A comparison of two methods for generating artificial multi-assemblage ecological datasets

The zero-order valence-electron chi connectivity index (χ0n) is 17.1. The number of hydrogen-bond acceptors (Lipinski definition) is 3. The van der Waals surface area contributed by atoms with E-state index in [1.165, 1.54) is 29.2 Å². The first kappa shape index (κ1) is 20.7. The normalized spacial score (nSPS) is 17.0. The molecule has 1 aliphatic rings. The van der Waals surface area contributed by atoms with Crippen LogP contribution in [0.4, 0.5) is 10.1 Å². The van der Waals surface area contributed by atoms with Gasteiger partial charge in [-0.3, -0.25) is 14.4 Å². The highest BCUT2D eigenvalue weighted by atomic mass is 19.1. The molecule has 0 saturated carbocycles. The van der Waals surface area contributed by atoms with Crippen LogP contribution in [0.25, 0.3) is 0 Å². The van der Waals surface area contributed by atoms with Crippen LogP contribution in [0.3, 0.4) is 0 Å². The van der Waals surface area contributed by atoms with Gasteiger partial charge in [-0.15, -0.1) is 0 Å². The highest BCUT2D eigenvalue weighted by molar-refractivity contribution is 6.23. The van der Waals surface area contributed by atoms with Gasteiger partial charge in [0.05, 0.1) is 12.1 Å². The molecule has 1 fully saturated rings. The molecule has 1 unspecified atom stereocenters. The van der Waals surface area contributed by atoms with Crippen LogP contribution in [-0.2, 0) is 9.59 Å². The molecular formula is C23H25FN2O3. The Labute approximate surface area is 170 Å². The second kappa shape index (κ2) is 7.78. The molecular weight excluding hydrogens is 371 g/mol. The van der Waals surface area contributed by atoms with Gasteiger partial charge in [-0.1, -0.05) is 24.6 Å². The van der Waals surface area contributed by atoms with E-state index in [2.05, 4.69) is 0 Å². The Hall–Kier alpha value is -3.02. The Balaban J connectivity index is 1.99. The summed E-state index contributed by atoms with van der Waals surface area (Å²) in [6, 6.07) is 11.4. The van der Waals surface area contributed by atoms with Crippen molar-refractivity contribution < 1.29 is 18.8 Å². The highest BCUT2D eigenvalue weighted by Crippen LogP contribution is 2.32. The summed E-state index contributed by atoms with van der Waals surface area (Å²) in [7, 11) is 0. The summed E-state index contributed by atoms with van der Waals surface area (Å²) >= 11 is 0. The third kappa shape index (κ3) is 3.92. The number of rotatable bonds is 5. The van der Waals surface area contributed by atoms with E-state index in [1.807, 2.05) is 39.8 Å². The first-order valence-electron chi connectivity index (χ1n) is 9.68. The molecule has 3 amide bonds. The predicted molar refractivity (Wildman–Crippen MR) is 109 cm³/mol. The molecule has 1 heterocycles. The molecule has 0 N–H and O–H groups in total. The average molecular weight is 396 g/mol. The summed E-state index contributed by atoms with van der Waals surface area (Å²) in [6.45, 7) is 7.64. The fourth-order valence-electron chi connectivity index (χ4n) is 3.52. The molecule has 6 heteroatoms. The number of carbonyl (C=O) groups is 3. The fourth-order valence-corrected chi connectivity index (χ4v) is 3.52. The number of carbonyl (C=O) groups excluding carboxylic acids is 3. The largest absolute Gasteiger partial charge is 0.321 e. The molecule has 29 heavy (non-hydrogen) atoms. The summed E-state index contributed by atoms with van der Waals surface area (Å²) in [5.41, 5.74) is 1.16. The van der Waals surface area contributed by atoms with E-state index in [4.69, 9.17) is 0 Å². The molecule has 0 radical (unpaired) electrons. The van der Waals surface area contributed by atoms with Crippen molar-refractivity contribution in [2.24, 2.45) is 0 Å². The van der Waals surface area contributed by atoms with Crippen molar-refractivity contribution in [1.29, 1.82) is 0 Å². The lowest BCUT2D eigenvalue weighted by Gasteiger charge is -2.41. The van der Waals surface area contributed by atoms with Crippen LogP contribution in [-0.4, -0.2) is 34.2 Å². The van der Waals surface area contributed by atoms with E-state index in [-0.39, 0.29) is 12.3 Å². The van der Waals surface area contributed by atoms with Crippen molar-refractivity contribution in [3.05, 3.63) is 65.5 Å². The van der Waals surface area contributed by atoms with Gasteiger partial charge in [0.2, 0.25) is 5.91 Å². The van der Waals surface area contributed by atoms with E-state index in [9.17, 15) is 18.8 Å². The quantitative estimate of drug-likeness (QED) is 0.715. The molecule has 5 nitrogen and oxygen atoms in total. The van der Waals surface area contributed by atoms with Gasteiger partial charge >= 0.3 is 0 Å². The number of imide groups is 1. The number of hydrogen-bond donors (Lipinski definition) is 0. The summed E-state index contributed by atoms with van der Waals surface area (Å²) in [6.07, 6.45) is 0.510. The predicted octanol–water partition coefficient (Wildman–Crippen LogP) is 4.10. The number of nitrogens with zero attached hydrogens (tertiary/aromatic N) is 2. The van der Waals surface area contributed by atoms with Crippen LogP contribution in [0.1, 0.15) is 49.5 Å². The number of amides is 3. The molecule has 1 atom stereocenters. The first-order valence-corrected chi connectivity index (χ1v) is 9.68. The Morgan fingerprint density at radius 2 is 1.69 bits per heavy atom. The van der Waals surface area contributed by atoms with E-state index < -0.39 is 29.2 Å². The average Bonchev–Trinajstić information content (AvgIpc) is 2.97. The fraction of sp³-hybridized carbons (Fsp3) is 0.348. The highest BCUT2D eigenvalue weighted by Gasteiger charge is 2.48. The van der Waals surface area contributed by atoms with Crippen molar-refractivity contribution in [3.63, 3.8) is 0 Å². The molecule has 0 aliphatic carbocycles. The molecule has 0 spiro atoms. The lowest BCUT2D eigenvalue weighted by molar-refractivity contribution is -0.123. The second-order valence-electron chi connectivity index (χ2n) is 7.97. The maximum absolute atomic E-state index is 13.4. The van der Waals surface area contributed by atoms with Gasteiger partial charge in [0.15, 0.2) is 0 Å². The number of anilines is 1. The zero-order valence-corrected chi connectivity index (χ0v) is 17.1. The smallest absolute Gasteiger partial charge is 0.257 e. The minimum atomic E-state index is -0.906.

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Simulated ecological datasets have been widely used to assess the ability of ordination techniques to portray patterns in ecological assemblage data. Such datasets typically contain a single assemblage sampled over an environmental gradient or set of gradients. Little has been done on the generation of artificial datasets that contain a number of different species assemblages, to aid in the evaluation of multivariate techniques that test for differences between assemblages of species. This paper describes and compares two simulation methods that generate ecologically realistic artificial multi-assemblage datasets. Both methods provide multivariate data (e.g. species abundances) for replicate sites within discretely different assemblages. The first technique is a coenocline model based on species' responses to variation modeled by a five-parameter ߭function, where variation in species abundances both within and between assemblages is governed by differences in the positions of sites and assemblages along environmental gradients. The second technique, the resampling method, involves bootstrap resampling of real assemblage datasets, with the addition of selected types of controlled differences between assemblages. Here we use it to generate turnover in species composition. We calibrate both simulation methods based on a field assemblage of bird species. The two different simulation methods portray different levels and types of between-assemblage variation. The resampling method allows greater control over some aspects of assemblage difference (e.g. independently varying differences in species richness and compositional turnover) than the coenocline method. Both can generate usable replicated simulated datasets for assessing the ability of multivariate tests to detect ecological variation among assemblages.